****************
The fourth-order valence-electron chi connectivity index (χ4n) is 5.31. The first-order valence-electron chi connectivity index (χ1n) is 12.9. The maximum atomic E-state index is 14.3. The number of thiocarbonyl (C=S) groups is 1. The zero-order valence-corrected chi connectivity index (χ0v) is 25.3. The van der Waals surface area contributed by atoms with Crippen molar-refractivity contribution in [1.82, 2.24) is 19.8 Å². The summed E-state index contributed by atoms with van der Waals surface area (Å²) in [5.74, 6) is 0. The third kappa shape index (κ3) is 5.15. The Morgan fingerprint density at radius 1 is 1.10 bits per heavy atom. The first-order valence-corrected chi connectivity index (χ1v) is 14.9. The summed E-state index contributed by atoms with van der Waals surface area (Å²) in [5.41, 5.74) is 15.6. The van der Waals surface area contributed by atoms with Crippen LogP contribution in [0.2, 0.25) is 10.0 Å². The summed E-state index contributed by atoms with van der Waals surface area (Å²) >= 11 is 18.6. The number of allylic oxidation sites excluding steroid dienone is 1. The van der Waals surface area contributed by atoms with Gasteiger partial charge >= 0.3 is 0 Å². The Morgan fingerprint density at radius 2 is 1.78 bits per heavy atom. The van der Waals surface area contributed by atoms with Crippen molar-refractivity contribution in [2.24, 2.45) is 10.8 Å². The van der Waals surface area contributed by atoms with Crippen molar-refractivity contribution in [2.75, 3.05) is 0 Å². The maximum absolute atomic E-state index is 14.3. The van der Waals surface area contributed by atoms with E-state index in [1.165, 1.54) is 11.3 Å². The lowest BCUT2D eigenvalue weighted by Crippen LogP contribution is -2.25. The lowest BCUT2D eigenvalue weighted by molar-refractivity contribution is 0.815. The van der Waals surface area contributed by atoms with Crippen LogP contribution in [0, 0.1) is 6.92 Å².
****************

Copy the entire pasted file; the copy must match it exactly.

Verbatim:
The fourth-order valence-electron chi connectivity index (χ4n) is 5.31. The first-order valence-electron chi connectivity index (χ1n) is 12.9. The maximum atomic E-state index is 14.3. The number of thiocarbonyl (C=S) groups is 1. The zero-order valence-corrected chi connectivity index (χ0v) is 25.3. The van der Waals surface area contributed by atoms with Crippen molar-refractivity contribution in [1.82, 2.24) is 19.8 Å². The summed E-state index contributed by atoms with van der Waals surface area (Å²) in [5.74, 6) is 0. The third kappa shape index (κ3) is 5.15. The Morgan fingerprint density at radius 1 is 1.10 bits per heavy atom. The first-order valence-corrected chi connectivity index (χ1v) is 14.9. The summed E-state index contributed by atoms with van der Waals surface area (Å²) in [5.41, 5.74) is 15.6. The van der Waals surface area contributed by atoms with Crippen LogP contribution in [0.2, 0.25) is 10.0 Å². The summed E-state index contributed by atoms with van der Waals surface area (Å²) >= 11 is 18.6. The number of allylic oxidation sites excluding steroid dienone is 1. The van der Waals surface area contributed by atoms with Gasteiger partial charge >= 0.3 is 0 Å². The Morgan fingerprint density at radius 2 is 1.78 bits per heavy atom. The van der Waals surface area contributed by atoms with Crippen molar-refractivity contribution in [2.24, 2.45) is 10.8 Å². The van der Waals surface area contributed by atoms with Crippen molar-refractivity contribution in [2.75, 3.05) is 0 Å². The maximum absolute atomic E-state index is 14.3. The van der Waals surface area contributed by atoms with E-state index in [1.165, 1.54) is 11.3 Å². The lowest BCUT2D eigenvalue weighted by Crippen LogP contribution is -2.25. The lowest BCUT2D eigenvalue weighted by molar-refractivity contribution is 0.815. The van der Waals surface area contributed by atoms with Crippen LogP contribution in [0, 0.1) is 6.92 Å².